Dragging out the final chapter has now become commonplace with film adaptations of YA novels. But with the latest instalment of The Hunger Games this more protracted approach has enabled the franchise to enter into more mature territory. In The Hunger Games: Mockingjay – Part 1 director Francis Lawrence, working from a screenplay by Danny Strong and Peter Craig, displays more assured direction and visual style that helps usher in its darker political themes. And despite its comparative lack of action sequences, the film instead boasts a tense controlled atmosphere and an astute political intelligence, as it establishes the groundwork for the final film’s more violent climax.
Previously, Katniss Everdeen (Jennifer Lawrence) had destroyed the Hunger Games arena and was immediately whisked away to District 13, where the rebellion against the Capitol and President Snow (Donald Sutherland) is being coordinated by President Alma Coin (Julianne Moore) and Plutarch Heavensbee (Philip Seymour Hoffman). Their plan is contingent on Katniss becoming their ‘mockingjay’, the symbol and catalyst for galvanizing the other districts into full-scale civil war. However, she is reluctant, preoccupied by the fate of her fellow victor Peeta (Josh Hutcherson), who remains in the clutches of the Capitol. Instead, she must come to accept this responsibility on her own, and with Gale (Liam Hemsworth), Haymitch (Woody Harrelson) and Effie (Elizabeth Banks) she is forced to confront the urgency, the necessity, even the inevitability, of rebellion.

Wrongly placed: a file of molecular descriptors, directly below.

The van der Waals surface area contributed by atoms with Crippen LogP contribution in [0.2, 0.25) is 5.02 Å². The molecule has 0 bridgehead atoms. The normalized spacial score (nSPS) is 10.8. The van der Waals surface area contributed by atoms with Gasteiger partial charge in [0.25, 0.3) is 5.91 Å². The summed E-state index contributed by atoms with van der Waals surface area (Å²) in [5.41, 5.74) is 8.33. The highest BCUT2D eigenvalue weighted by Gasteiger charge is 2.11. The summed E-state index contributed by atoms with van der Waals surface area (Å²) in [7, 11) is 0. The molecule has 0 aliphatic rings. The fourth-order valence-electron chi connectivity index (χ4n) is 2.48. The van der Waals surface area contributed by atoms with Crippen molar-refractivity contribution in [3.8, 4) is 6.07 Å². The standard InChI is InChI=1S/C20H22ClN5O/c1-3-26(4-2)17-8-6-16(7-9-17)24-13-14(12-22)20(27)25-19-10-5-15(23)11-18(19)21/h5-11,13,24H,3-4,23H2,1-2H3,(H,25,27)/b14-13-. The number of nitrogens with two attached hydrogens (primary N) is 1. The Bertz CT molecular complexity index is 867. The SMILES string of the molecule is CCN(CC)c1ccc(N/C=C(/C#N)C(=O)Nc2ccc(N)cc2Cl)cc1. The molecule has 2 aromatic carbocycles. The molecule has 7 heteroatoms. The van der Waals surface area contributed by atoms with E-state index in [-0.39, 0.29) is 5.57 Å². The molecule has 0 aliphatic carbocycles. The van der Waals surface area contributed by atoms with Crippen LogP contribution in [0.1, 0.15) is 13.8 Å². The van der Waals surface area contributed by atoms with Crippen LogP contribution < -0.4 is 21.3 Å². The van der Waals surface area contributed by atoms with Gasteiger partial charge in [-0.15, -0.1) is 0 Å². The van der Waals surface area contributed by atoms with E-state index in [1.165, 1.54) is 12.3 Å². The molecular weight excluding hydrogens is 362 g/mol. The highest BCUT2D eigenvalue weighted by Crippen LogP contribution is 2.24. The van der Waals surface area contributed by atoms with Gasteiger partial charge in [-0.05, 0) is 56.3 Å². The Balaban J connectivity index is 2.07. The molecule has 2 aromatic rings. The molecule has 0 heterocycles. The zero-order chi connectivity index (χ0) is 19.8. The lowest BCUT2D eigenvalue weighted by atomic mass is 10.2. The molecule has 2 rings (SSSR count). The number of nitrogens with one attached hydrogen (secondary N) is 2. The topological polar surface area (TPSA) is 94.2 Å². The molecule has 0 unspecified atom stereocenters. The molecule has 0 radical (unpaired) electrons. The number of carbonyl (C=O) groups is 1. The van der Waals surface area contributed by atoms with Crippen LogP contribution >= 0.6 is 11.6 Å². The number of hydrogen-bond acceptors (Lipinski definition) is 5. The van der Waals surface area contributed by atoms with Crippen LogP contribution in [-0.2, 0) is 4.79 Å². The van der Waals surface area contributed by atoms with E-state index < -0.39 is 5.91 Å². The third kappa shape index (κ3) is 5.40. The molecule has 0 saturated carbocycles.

The cast is solid across the board. Sutherland and Moore make an interesting contrast in leaders; both invoke a calm, controlled demeanour, but whilst Sutherland is more explicitly conniving in channelling a wilfully duplicitous political leader, Moore is cooler in her self-possession, evoking the sturdy composure of a military leader. But, unsurprisingly, it is Lawrence who provides the film’s most compelling performance, bringing an effortless, natural magnetism to the screen. Summoning an emotional range that covers barely suppressed fear, palpitating anxiety and strident, defiant anger she is always engaged. She infuses her performance with a visceral intensity, aware of Katniss’ emotional vulnerability and also her strained capacity to manage her internal conflict.
This internal conflict, driven by pressures both personal and political, becomes the primary focus of the film, and the direction and screenplay are therefore more patient compared to the action-focussed narratives of the previous chapters. The thrills instead derive from the politically strategic ‘moves and counter-moves’ (in the words of President Snow) that comprise the inexorable build towards rebellion. And despite the knowledge that this instalment is merely a prelude, the opportunity to focus on character development is a necessary step to consolidating our emotional investment in Katniss’ transformation into the symbol of the rebellion. Taking this more meandering, protracted trip is important in developing a portrayal of an utterly conflicted protagonist, whose emotional growth will likely make the franchise’s climax all the more gratifying.
The Hunger Games: Mockingjay – Part 1 is in Australian cinemas from 20 November through Roadshow Entertainment.